(L-R) Actors Phyllis Logan, Sophie McShera, Laura Carmichael, executive producer Gareth Neame, Michelle Dockery, Joanne Froggatt and series executive producer Rebecca Eaton speak onstage during the "Downton Abbey" panel at the PBS portion of the 2013 Summer Television Critics Association tour at the Beverly Hilton Hotel on August 6, 2013 in Beverly Hills

(L-R) Actors Phyllis Logan, Sophie McShera, Laura Carmichael, executive producer Gareth Neame, Michelle Dockery, Joanne Froggatt and series executive producer Rebecca Eaton speak onstage during the “Downton Abbey” panel at the PBS portion of the 2013 Summer Television Critics Association tour at the Beverly Hilton Hotel on August 6, 2013 in Beverly Hills

*An executive producer of TV’s hottest series “Downton Abbey” said the decision to cast its first actor of color did not come from outside pressure to make the show more diverse.

The BBC series, which airs in the States under PBS’ “Masterpiece” banner, follows a family of English aristocrats and their servants in a countryside estate during the early 20th century.  The show remains loyal to the racial makeup of the era. A compound like Downton Abbey would not have black servants, and the upstairs folk rarely had social interactions with anyone of African descent – unless the family members visited London clubs to hear African American jazz singers.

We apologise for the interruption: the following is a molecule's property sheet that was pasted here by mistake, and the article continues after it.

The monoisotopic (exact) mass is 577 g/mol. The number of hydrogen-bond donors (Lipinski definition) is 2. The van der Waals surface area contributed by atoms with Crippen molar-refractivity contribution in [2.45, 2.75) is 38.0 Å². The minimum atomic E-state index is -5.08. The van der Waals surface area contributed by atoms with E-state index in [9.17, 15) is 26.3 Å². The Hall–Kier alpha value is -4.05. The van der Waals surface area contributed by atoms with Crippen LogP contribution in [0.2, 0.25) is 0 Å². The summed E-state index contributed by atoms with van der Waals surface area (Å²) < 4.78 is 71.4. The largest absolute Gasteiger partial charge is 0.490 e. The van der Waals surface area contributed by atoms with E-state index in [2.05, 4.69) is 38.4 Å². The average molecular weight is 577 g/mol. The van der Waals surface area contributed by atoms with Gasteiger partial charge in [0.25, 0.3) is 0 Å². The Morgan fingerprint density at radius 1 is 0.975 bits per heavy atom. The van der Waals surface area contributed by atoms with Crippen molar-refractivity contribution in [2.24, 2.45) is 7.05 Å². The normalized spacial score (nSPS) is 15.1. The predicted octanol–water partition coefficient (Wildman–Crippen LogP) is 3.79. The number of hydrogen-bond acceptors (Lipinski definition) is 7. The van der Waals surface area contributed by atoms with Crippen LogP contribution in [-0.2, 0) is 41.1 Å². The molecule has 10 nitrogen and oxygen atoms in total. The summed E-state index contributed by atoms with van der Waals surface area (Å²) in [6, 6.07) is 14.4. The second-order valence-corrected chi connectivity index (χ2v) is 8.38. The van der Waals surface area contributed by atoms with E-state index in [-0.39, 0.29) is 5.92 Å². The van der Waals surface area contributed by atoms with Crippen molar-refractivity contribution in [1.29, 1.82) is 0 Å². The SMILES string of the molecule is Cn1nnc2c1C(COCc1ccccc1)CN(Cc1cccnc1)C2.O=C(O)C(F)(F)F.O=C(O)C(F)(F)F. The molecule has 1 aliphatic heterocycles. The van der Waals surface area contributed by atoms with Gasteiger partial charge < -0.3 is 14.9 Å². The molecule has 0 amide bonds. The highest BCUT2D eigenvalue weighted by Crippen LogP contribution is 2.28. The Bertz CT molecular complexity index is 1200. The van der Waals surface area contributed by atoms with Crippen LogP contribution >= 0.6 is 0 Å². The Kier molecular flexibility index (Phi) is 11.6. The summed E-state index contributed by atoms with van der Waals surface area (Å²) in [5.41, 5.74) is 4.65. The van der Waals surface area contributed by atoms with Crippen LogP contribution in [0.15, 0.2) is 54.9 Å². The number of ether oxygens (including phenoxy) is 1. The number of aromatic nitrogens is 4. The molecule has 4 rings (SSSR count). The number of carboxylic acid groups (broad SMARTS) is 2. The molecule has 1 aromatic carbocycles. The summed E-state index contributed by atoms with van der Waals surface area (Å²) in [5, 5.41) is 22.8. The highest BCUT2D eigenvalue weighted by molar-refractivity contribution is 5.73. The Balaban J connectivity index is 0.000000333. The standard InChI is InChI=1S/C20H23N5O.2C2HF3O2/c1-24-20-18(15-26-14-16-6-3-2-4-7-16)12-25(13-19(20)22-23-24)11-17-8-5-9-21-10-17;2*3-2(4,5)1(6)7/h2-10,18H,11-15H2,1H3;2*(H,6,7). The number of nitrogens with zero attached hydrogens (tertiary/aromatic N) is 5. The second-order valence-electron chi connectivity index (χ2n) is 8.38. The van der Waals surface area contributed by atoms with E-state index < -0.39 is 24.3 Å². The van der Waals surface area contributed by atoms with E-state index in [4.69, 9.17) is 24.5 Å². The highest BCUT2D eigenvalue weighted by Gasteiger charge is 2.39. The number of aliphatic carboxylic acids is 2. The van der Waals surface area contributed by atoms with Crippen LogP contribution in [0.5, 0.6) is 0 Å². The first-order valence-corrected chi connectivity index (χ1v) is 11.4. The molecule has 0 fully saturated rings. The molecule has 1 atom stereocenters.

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Gary Carr as jazz singer Jack Ross in “Downton Abbey”

Enter London-born actor Gary Carr, who joins the series for its upcoming fourth season as “a charming and charismatic” jazz singer named Jack Ross.

However, executive producer Gareth Neame said the casting of Carr was not the result of cries for more diversity. Joining five of the show’s actresses at Tuesday’s Television Critics Association press tour, Neame would only echo sentiments expressed by the show’s creator, Julian Fellowes, who has said in past interviews that he wanted to include more black and Asian characters if he could do so in a manner that was “historically believable.”

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“Downton Abbey” returns to PBS on Sunday, Jan. 5.